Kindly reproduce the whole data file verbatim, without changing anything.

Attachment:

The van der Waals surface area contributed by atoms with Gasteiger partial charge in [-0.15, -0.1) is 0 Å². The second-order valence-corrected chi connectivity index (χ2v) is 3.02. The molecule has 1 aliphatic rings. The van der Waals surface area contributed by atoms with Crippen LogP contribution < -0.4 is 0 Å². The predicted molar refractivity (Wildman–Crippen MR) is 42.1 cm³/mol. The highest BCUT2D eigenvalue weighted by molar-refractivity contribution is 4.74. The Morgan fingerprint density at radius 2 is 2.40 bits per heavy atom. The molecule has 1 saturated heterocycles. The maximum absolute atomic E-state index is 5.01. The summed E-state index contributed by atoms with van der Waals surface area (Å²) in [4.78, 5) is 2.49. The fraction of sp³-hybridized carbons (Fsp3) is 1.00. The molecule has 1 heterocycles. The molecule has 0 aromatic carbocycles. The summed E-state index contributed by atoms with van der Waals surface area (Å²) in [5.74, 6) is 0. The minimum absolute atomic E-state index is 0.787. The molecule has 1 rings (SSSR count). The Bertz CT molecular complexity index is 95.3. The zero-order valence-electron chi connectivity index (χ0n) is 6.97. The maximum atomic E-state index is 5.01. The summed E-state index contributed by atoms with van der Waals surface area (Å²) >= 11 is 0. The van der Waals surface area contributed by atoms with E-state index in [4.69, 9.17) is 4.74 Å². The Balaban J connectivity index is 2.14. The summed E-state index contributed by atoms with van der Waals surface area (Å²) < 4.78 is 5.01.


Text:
The van der Waals surface area contributed by atoms with Gasteiger partial charge in [-0.15, -0.1) is 0 Å². The second-order valence-corrected chi connectivity index (χ2v) is 3.02. The molecule has 1 aliphatic rings. The van der Waals surface area contributed by atoms with Crippen LogP contribution < -0.4 is 0 Å². The predicted molar refractivity (Wildman–Crippen MR) is 42.1 cm³/mol. The highest BCUT2D eigenvalue weighted by molar-refractivity contribution is 4.74. The Morgan fingerprint density at radius 2 is 2.40 bits per heavy atom. The molecule has 1 saturated heterocycles. The maximum absolute atomic E-state index is 5.01. The summed E-state index contributed by atoms with van der Waals surface area (Å²) in [4.78, 5) is 2.49. The fraction of sp³-hybridized carbons (Fsp3) is 1.00. The molecule has 1 heterocycles. The molecule has 0 aromatic carbocycles. The summed E-state index contributed by atoms with van der Waals surface area (Å²) in [5.74, 6) is 0. The minimum absolute atomic E-state index is 0.787. The molecule has 1 rings (SSSR count). The Bertz CT molecular complexity index is 95.3. The zero-order valence-electron chi connectivity index (χ0n) is 6.97. The maximum atomic E-state index is 5.01. The summed E-state index contributed by atoms with van der Waals surface area (Å²) >= 11 is 0. The van der Waals surface area contributed by atoms with E-state index in [4.69, 9.17) is 4.74 Å². The Balaban J connectivity index is 2.14. The summed E-state index contributed by atoms with van der Waals surface area (Å²) < 4.78 is 5.01.